Mathematics of the Cell: Integrating Genes, Biochemistry and Mechanics (14w5075)

Arriving in Banff, Alberta Sunday, September 7 and departing Friday September 12, 2014

Organizers

(University of British Columbia)

(The Ohio State University)

(New York University)

David Sept (University of Michigan)

Objectives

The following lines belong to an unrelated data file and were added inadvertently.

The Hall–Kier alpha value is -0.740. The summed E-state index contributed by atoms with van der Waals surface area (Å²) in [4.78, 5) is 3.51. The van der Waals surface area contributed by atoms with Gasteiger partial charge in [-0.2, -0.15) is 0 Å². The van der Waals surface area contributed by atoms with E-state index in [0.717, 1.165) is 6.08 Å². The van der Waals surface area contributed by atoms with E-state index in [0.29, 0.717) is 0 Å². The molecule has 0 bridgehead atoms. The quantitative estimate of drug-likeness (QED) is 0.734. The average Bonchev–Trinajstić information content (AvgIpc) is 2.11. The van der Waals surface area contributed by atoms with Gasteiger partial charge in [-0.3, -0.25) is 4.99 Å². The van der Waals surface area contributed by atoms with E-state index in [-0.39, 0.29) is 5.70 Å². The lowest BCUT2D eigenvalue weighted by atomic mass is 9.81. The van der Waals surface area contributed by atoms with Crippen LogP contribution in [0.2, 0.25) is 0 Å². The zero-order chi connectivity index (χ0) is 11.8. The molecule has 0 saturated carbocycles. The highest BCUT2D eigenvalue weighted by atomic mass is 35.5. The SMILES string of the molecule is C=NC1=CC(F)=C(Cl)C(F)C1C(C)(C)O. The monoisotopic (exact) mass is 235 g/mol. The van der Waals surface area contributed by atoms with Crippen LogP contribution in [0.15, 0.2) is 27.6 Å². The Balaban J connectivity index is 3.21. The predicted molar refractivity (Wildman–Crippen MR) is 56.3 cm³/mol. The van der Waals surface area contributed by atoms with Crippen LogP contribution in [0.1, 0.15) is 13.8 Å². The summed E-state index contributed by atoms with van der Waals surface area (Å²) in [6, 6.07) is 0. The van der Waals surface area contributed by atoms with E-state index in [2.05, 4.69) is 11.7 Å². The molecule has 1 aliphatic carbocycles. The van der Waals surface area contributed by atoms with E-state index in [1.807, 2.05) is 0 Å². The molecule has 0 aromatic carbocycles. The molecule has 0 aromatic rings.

One of the most effective ways to achieve these goals of collaboration and integration of theoretical and experimental approaches is to organize small to mid-size meetings at which mathematicians and biologists discuss in depth recent advances, new paradigms and trends, and plan future collaborations. The format of a BIRS 5-day workshop is ideal for such a meeting. We started to pursue the goals described above 5 years ago, with the first meeting focused on Mathematical Biology of the Cell, and devoted to defining this discipline. The meeting was a big success, and was followed by the second in 2011. In the second meeting we concentrated on the narrower area of mathematics of cytoskeleton and cell motility and division, which has attracted a large number of modeling efforts. One of the best signs of its success is that a great number of collaborations were started at that meeting.We would like to continue Mathematical Biology of the Cell meetings once every 3 years, thus having the next meeting in 2014, and hope that BIRS will continue to support our efforts. We want to emphasize that this area is not settling down into a comfortable routine. In fact, the emerging challenge we are facing is that we have to go past successful mathematical modeling of certain aspects (i.e. biochemical or mechanical) of cell behavior, and start integrating genetic, biochemical and mechanical models into multi-scale mathematical platforms that will allow for prediction of cell behavior in physiological circumstances. This poses a set of mathematical, computational and biological problems that we hope to discuss, define and start planning to solve in 2014.Participants The organizers are: Alex Mogilner (U of California – Davis), mathematician and biologist, is one of the leaders of modeling cell motility and division; Adriana Dawes (Ohio State U), mathematician and biologist, is young female Assistant Professor, who pioneered quantitative understanding of C. elegans embryo polarization; Eric Cytrynbaum (U British Columbia), mathematician, is in the middle of his career (Assoc Prof) and is well known for his modeling of microtubules and bacterial cell division; David Sept (U Michigan), biomedical engineer, is one of the leaders in the fields of cytoskeletal protein structure and dynamics, pharmacokinetics and drug design. The organizers have broad expertise spanning math, biology and engineering, include a Canadian and a female, and represent all levels of academic career. The key to success of our meeting will be the participants. A list of about 25 confirmed participants (including the organizers) - who are committed to attending the workshop if it is approved - is entered below. Many of them have already experienced the exciting atmosphere that was created by the first two workshops. The list includes biophysicists and mathematicians who have made fundamental contributions to the understanding of the cell (George Oster, Alex Mogilner, David Sept, Leah Edelstein-Keshet, Cecile Sykes) as well as cell biologists whose work has pushed the boundaries of the known biology (Tom Pollard, Julie Theriot, Orion Weiner, Gaudenz Danuser, John Condeelis). We are committed to vertical (senior to junior) and horizontal (math to biology to physics to engineering) integration of the participants: Some of the invitees, like Ewa Paluch, are exceptional young scientists with great insights and accomplishments. Others, like Tom Pollard and John Condeelis, are senior leaders (Nat Acad members) in the biological field that can help to make connections, and put disparate aspects into a common unified context. The participants will include cell biologists (Pollard, Weiner, Theriot, Condeelis), mathematicians (Cytrynbaum, Mogilner, Allard, Nessy), physicists (Carlsson, Vavylonis, Keren), engineers (Danuser, Odde, Sept). In fact, for many participants, it is hard to define them in disciplinary terms (Danuser is as much a biologist as an engineer; Dawes – as much a mathematician as biologist; Keren – as much biologist as physicist), which is the sign of success of the integration.The list of confirmed participants includes eleven female scientists, five young scientists at the Assistant Professor level, and four postdocs. If the workshop is approved, we will expand our list to include students as well. Last, we plan to celebrate the career of Leah Edelstein-Keshet, who has been and continues to be one of the most prominent leaders and founders of Mathematical Cell Biology.Tentative agenda and themes of the workshop We plan to subdivide the workshop by biological levels, ranging from the molecular level to the cellular level to the tissue level. On each of the days described below, we will include both talks from experimentalists and modelers working on related problems. We will also have talks involving traditional mathematical modeling techniques and novel, systems-level, integrative approaches. We will also schedule ample discussion time, aside from the formal lectures.Opening lecture (Sunday night): Given by George Oster, to set the stage and develop the big picture questions, and to provide a solid base of biological knowledge about the cell. Day 1: We plan to concentrate on mathematics of the gene regulation networks (Naama Barkai (bio) and Muriel Vazquez (math) will be the key speakers) as well as key complex molecules (signaling proteins, molecular motors, cytoskeletal polymers) and respective stochastic aspects of mathematics needed to understand them (David Sept and Anders Carlsson will be the key speakers). Day 2: We will highlight the modeling of networks and pathways (biochemical and mechanical) crucial for governing the cell. John Condeelis, Leah Edelstein-Keshet, Thomas Pollard and Orion Weiner will be the key speakers on this day. Day 3: We will plan to develop the theme of understanding integrated mechanochemistry of the whole cell. Here the experimental work of David Odde, Margaret Gardel, Ewa Paluch and Kinneret Keren, as well as models of Alex Mogilner, Eric Cytrynbaum and Dimitrios Vavylonis will form the highlights. Day 4: Here we will focus on multicellular aspects of Mathematical Cell Biology and on the spatio-temporal phenomena uncovered in physiological and medical aplications. The work of Jennifer Zallen, Adriana Dawes, Cecile Sykes, Ewa Paluch and Gaudenz Danuser will contribute to this subtheme. Day 5: As this day is fairly short, we will have a short-lecture format by a number of postdocs and students, as well as a concluding discussion to identify the important questions that merit further research in the contact between the experimental and the theoretical sciences. Poster session: In the evenings, we will have a poster session, where all non-speaking participants and any of the speaking ones who wish, will present their work.